Tuesday, August 4, 2015

Finding True Stories

by Diana Kimpton

Being commissioned to write a book is an exciting event, but, once the immediate thrill has worn off, the prospect can be daunting. That’s what I found when I was asked to write Horse Stories That Really Happened. It was going to be the only horse book in a "Stories that Really Happened" series and I was required to provide 6 exciting horse stories set in a variety of time periods. To help with marketing, the publisher wanted at least one story to be set in the USA and one in Australia. 
As soon as I started planning the book, I realised I had a problem. Dog Stories that Really Happened would have been easy, because dogs do brave things all the time. They pull babies from burning buildings, capture criminals and discover people trapped in rubble after earthquakes. Horses, on the other hand, are timid creatures who run away from plastic bags, lions and all dangers in between. That’s why the only horses awarded the Dickens Medal for Gallantry in World War 2 got it for not running away.  

Eventually I found 5 stories that gave the variety I needed:

  • How Alexander the Great tamed his famous horse, Bucephalus.
  • An Australian heroine’s daring horseback rescue of survivors from a shipwreck
  • The wartime rescue of the white stallions of the Spanish Riding School.
  • Foinavon’s amazing victory in the Grand National when no one expected him to win.
  • The rescue of a horse from a river by a brave RSPCA inspector

At that stage, the American story was going to be the crossing of the Sierra Nevada mountains in a snow storm during the first run of the Pony Express. However, that was eventually replaced by a much better one that I came across by chance.
As part of my research, I’d joined a discussion group for horse lovers and early in January someone asked what presents people had had for Christmas. One answer from a lady called Angie stood out from all the others. "We got a mustang foal who collapsed in our yard on Christmas Eve" she said. . "We’ve called her Annie and are nursing her back to health.” 

I immediately wrote asking if I could put the foal’s story in the book. Her rescuer agreed and I set about piecing together Annie’s story through an email conversation that spanned the Atlantic. As it was difficult to get permission to include the various humans in the story, I decided to write the account from Annie’s point of view.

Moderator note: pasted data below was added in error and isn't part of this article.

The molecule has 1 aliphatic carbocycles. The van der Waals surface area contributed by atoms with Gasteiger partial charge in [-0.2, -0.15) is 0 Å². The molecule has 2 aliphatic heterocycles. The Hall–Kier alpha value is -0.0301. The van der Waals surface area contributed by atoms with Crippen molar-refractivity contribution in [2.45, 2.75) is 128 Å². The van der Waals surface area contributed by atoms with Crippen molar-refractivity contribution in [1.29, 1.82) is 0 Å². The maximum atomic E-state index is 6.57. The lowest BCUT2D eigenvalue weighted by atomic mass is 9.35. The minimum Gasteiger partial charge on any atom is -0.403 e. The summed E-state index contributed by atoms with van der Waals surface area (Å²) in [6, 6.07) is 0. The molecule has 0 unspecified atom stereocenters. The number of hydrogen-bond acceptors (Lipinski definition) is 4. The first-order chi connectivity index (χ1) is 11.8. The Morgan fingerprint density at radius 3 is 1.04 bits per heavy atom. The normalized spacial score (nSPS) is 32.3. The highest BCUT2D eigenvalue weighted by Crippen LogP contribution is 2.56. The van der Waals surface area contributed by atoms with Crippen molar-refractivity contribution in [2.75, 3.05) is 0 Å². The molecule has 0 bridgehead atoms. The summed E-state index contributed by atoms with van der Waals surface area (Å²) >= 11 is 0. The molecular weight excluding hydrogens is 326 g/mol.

But there was one big problem. Annie had hurt her leg and was very lame. Because mustangs are protected by law, Angie needed permission to keep her and she would only get that if the foal was free of pain. So several anxious weeks went by with my whole family biting our nails as we waited for the results of each vet’s visit. If the foal couldn’t recover, it wouldn’t just my story that would be ruined. Annie would have to be put down.  

Eventually there was a happy ending. Annie got the all clear, her adoption went ahead and so did my story. Luckily mustang supporters in her area had been watching the foal ever since her mother was killed in a car accident so Angie was able to fill in the details I needed. After she was orphaned, other mares had suckled Annie until the winter came and their milk supplies ran low. Then she’d spent a while with her older brother and some other colts, learning to fend for herself and eat the hay put out by horse-lovers.

But when she injured her leg, she couldn’t keep up with the other horses any more. All alone and growing progressively weaker, she was totally reliant on the donated hay. Then on Christmas Eve, she plucked up the courage to go down to Angie’s house where she knew the hay came from. That’s where she collapsed and her new life began.

The story of Annie remains my favourite from that book because I became so involved in the events. When the book went out of print and I got the rights back, I gave the copyright in Annie's Story to Angie so it could be used to help mustangs.

There are still some second hand copies of Horse Stories That Really Happened on sale if you want to read Annie's Story yourself.
The three historical stories  from the original book live on in Perfectly Pony: my ebook anthology of pony facts and fiction.  

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